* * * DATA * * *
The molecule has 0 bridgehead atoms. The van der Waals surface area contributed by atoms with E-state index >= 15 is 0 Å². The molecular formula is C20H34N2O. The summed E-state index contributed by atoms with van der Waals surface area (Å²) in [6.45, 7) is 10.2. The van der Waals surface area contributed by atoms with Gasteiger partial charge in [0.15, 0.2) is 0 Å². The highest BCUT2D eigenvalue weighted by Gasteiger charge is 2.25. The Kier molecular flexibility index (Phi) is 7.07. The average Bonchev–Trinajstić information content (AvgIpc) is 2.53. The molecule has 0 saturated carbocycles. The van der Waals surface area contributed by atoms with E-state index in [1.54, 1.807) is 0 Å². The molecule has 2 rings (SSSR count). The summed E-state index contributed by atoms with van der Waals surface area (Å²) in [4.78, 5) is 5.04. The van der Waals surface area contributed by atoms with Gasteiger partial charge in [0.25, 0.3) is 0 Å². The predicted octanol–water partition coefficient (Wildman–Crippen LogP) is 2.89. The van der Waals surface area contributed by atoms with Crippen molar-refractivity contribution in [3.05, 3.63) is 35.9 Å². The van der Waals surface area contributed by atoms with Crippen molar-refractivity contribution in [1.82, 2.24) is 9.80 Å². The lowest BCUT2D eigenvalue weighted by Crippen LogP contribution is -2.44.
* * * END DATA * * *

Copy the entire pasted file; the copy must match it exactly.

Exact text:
The molecule has 0 bridgehead atoms. The van der Waals surface area contributed by atoms with E-state index >= 15 is 0 Å². The molecular formula is C20H34N2O. The summed E-state index contributed by atoms with van der Waals surface area (Å²) in [6.45, 7) is 10.2. The van der Waals surface area contributed by atoms with Gasteiger partial charge in [0.15, 0.2) is 0 Å². The highest BCUT2D eigenvalue weighted by Gasteiger charge is 2.25. The Kier molecular flexibility index (Phi) is 7.07. The average Bonchev–Trinajstić information content (AvgIpc) is 2.53. The molecule has 0 saturated carbocycles. The van der Waals surface area contributed by atoms with E-state index in [1.54, 1.807) is 0 Å². The molecule has 2 rings (SSSR count). The summed E-state index contributed by atoms with van der Waals surface area (Å²) in [4.78, 5) is 5.04. The van der Waals surface area contributed by atoms with Gasteiger partial charge in [0.25, 0.3) is 0 Å². The predicted octanol–water partition coefficient (Wildman–Crippen LogP) is 2.89. The van der Waals surface area contributed by atoms with Crippen molar-refractivity contribution in [3.05, 3.63) is 35.9 Å². The van der Waals surface area contributed by atoms with Crippen molar-refractivity contribution in [1.82, 2.24) is 9.80 Å². The lowest BCUT2D eigenvalue weighted by Crippen LogP contribution is -2.44.